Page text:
Porphyry copper deposits (PCDs) are characterised by a close spatial and temporal association with hypabyssal intrusions of silicic magmas in volcanic arcs. PCD formation requires elevated Cl and H2O to concentrate Cu in magmatic hypersaline liquids (or brines), and elevated S to precipitate Cu-rich sulphides. These twin requirements are hard to reconcile with experimental and petrological evidence that voluminous Cl-rich, hydrous silicic magmas, of the variety favourable to Cu enrichment, lack sufficient S to precipitate directly the requisite quantities of sulphides. These features are, however, consistent with observations of active volcanic arcs whereby PCDs can be viewed as roots of dome volcanoes above shallow reservoirs where silicic magmas accumulate over long time spans. During protracted periods of dormancy metal-enriched dense brines accumulate in and above the silicic reservoir through slow, low-pressure degassing. Meanwhile cogenetic volatile-rich mafic magmas and their exsolved, sulphur and CO2
-rich fluids accumulate in deeper reservoirs. Periodic destabilisation of these reservoirs leads to short-lived bursts of volcanism liberating sulphurous gases, which react with the shallow-stored brines to form copper-rich sulphides and acidic (HCl) vapours.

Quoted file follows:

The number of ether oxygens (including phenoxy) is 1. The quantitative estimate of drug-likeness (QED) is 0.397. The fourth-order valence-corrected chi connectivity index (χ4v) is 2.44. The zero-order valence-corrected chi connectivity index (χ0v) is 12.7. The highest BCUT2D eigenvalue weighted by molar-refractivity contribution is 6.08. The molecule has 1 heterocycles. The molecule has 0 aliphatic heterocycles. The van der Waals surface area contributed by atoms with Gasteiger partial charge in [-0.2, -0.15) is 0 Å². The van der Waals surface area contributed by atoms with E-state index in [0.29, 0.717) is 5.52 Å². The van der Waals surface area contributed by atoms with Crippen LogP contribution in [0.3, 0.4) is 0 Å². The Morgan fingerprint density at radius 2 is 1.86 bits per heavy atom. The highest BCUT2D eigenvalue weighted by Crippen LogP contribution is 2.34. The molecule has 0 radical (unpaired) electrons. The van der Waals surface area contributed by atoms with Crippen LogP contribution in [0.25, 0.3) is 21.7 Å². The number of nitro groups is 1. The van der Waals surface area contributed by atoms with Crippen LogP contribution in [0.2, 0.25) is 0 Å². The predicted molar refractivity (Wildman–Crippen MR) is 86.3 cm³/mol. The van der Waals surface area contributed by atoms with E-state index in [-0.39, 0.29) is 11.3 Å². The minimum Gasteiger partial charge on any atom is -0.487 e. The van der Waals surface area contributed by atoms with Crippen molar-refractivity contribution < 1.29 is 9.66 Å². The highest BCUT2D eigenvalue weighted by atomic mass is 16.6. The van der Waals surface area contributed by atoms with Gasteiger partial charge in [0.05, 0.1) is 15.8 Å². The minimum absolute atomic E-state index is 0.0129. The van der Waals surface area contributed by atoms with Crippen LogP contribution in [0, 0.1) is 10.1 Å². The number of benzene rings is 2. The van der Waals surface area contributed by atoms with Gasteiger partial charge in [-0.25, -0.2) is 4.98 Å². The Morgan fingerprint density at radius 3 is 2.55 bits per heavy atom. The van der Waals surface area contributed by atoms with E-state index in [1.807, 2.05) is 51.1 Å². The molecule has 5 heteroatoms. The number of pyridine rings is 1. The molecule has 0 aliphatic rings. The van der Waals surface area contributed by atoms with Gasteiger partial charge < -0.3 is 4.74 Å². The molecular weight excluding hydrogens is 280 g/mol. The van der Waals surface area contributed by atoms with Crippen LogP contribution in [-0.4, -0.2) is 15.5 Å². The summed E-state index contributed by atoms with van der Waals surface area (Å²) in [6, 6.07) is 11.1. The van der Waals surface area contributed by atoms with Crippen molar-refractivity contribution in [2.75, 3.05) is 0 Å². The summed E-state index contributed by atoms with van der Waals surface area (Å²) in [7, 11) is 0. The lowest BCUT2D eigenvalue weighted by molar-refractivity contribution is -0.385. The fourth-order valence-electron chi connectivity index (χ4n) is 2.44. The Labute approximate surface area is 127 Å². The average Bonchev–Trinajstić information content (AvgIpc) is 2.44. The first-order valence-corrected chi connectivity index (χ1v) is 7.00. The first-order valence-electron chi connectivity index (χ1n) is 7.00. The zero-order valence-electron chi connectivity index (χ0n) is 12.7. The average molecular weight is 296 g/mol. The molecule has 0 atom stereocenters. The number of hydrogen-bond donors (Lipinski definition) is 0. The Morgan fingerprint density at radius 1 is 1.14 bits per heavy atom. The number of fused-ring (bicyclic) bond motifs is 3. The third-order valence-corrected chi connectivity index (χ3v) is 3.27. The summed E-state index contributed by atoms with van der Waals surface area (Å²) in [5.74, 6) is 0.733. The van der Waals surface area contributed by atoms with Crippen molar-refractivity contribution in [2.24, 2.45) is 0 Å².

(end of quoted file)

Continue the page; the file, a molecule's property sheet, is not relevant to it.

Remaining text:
We test this hypothesis with a novel set of “porphyry in a capsule” experiments designed to simulate low-pressure (1-2 kbar) interaction of mafic magma-derived, S-rich gases with brine-saturated, Cu-bearing, but S-free, granite. Experiments were run at 720-850 °C in cold-seal apparatus with andesite, loaded with H2O and S, situated below dacite that contains sufficient H2O, Cl and Cu to form coexisting brine and low-salinity vapour, but lacks any S. At run conditions both compositions are substantially degassed and crystallized. S-rich gas from the andesite ascends to react with Cu-rich brine in the dacite. Our experiments result in direct precipitation of Cu-sulphides, in vugs and veins within the dacite, at magmatic temperatures, supporting previous suggestions of gas-brine interaction as an ore-forming process. The simultaneous production of HCl during sulphide precipitation drives alteration reactions in granites and their wall-rocks that replicate associations of sulphides and sericitic alteration haloes around PCDs